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October 2, 2013

No refuge here

Wildlife sanctuary, state park closed by federal shutdown

PLUM ISLAND — Birdwatchers and beachwalkers were out of luck yesterday as the federal government shutdown has shuttered the Parker River National Wildlife Refuge.

And by way of geography, a popular state park — Sandy Point State Reservation — has also fallen victim to the shutdown.

The public access gate at the Plum Island refuge was locked yesterday, as a slow parade of motorists pulled up, read the sign announcing the closure, then moved on. The only employees seen at the refuge were law enforcement patrols.

The refuge’s visitor center on Plum Island Turnpike was also closed.

It was the same across the nation — every wildlife refuge is closed to the public, as well as national parks. Employees have been placed on furlough while a federal budget plan remains stalled in Congress. Federal parks and wildlife refuges will remain closed until the budget deal is worked out.

Among those turned away at the Parker River National Wildlife Refuge gates yesterday were students from the Newburyport-based River Valley Charter School. Some 15 middle school students were on a field trip to study erosion at Sandy Point, located at the southernmost tip of Plum Island.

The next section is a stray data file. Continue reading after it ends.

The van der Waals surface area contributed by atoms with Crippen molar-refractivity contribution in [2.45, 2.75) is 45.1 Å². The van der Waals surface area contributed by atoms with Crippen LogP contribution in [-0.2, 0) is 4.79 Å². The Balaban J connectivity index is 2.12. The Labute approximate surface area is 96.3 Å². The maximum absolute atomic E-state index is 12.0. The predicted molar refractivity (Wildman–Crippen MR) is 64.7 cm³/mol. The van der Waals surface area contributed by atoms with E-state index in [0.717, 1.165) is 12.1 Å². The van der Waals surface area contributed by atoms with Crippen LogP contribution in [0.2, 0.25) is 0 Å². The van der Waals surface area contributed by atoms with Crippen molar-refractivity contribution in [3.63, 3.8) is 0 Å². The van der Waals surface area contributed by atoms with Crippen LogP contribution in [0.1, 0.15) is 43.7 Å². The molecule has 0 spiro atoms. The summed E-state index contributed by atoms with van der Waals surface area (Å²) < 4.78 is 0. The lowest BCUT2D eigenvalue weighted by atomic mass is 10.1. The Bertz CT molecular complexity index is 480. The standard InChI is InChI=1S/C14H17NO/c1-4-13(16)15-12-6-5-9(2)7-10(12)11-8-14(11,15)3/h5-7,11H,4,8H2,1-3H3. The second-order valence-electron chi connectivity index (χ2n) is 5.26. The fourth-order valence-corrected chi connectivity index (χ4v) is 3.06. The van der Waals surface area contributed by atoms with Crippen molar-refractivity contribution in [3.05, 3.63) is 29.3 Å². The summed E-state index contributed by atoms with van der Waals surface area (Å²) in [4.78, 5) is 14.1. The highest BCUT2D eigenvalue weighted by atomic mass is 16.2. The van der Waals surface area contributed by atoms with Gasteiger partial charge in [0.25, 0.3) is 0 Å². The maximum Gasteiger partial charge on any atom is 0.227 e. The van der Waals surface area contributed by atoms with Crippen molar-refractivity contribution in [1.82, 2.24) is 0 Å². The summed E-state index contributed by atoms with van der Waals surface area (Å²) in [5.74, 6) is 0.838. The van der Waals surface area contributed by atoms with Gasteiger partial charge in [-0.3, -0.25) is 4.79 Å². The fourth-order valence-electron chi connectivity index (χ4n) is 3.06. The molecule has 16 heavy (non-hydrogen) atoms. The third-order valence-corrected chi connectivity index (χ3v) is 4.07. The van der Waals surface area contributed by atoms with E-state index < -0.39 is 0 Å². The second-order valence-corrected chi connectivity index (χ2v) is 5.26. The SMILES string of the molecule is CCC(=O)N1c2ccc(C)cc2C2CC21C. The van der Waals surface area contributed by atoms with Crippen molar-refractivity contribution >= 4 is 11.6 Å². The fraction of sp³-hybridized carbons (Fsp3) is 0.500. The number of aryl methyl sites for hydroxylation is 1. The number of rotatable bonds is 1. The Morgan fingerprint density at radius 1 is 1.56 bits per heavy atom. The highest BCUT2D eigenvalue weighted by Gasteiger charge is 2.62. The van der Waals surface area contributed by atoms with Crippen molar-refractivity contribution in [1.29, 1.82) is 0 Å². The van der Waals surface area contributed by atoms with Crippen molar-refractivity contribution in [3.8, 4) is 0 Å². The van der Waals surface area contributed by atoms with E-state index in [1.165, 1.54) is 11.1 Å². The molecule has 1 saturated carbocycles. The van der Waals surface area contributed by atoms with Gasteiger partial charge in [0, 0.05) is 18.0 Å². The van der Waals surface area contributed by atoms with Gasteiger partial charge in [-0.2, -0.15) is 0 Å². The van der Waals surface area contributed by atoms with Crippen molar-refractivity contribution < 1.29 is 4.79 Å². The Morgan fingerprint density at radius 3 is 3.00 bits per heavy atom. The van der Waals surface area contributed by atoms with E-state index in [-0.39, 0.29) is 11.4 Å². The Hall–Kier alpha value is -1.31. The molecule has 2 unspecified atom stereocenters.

To access Sandy Point, visitors must travel down a 6-mile road through the federal refuge. The refuge closure meant that access to the state park, which has about 50 parking spaces, was also closed.

Instead, the students headed north to the city-owned Plum Island Point and the lesson plan was adjusted, said teacher Heather Reusse.

“It also turned into a bit of a civics lesson,” she said, as teachers tried to explain why the refuge was closed, and what a government shutdown meant without alarming the students.

“There were a lot of questions about what a shutdown means,” she said.

Meanwhile, state Sen. Kathleen O’Connor Ives, D-Newburyport, said there are concerns about the fallout to other federal programs, such as federally backed first-time homeowner loans. The government plans to continue processing the loans, but with a much reduced staff.

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